Serene Deliciousness at Aquavit (2* Michelin)
I’m happy to say after eating at Aquavit after all of these years, it is still very good for both the food and service.
This restaurant opened back in 1987 and it made the reputation of Marcus Samuelsson and moved in 2005 from a light-drenched atrium with a defining waterfall to a more prosaic space in a pink-granite tower in the East 50s, where it stands now. The restaurant had a renovation that finished this past October now has a 40-seat bar and lounge area with a menu that includes more than just snacks. The dining room has been outfitted with midnight-blue banquettes and blond hardwood floors. The wall dividing it from the kitchen is now made entirely of glass, with an automatic door for servers to glide through.
The prix-fixe dining-room menu includes a number of new dishes—from the same chef, Emma Bengtsson, who has run the kitchen since 2014—while retaining fan favorites.
I ate dinner here recently since a Japanese friend of mine who’s visiting from Tokyo. I sent her a list of places a few months in advance that I thought she should check out (a mix of Michelin and the trendy but good places to eat like Atomix) but she picked this one because she never had Scandinavian food before.
We opted for the five-course menu and swapped out the set dessert for the signature Arctic Bird’s Nest, which you see on the top of this post. Snacks of house made gravlax with chamomile jam, crisp potato cylinder filled with sweet shrimp salad and topped with briny trout roe, and a delightfully funky grapefruit tea was served.
The Montana trout with tiny, tightly wound curls of apple, topped with trout roe was refreshing. The butter poached red endive served with a qunelle of creme fraiche dusted with gooseberries was deeply satisfying. The slightly sweet-bitter endive took on an almost meaty flavor and the creme fraiche added a subtle tartness and lightness to the dish.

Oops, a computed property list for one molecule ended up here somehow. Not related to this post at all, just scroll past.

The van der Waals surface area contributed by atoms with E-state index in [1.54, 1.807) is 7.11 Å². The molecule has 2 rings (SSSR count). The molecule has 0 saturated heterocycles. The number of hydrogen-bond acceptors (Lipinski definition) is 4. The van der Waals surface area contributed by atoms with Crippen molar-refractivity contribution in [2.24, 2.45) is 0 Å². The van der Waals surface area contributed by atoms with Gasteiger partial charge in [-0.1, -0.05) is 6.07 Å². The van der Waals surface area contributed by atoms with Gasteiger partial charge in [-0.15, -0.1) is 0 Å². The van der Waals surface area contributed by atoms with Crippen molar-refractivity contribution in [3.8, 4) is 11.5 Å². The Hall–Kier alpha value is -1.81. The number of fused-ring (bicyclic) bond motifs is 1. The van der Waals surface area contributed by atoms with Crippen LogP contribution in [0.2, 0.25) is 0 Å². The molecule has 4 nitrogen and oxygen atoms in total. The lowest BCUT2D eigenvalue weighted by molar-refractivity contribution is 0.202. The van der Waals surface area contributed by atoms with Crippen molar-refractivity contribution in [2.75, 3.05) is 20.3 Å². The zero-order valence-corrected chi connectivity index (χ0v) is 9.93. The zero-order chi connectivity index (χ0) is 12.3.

For the final two protein-centered courses, the Lobster and Celeriac was luxurious for the creamy hollandaise and the celeriac added the subtle crunch and the (hijiki?) seaweed added a subtly sweet, umami flavors. The Crescent Duck and Beets were deceptively minimalist in plating with the sauce poured tableside. The duck was beautifully cooked and the beets and few strewn berries added some tart-sweetness to liven up the hearty duck.
The pre-dessert of marzipan ice cream, almond biscuit with rosehip soup poured tableside was tantalizing. The rosehip soup was more syrup-like in texture and it delivered on the bright tart flavors while the ice cream was intensely almond-y. It felt like eating straight marzipan in ice cream form – and that’s a very good thing.
The Arctic Bird’s Nest dessert, a dramatic trompe-l’oeil featuring white chocolate eggs with sea-buckthorn-curd yolks topped with goat cheese “snow” at the table. My friend enjoyed this dessert very much because of the stunning beauty and the sweetness was tempered, which I agree. (Japanese sweets/desserts are rarely sweet so when she came to New York, she complained to me how American sweets are too darn sweet.) Underneath those dainty eggs, was a thick pool of tart blueberry jam to add more acid to the dessert. I can never get enough of this dessert especially for all of the crispy textures and varying temperatures of each element of the dessert. It’s really a masterpiece.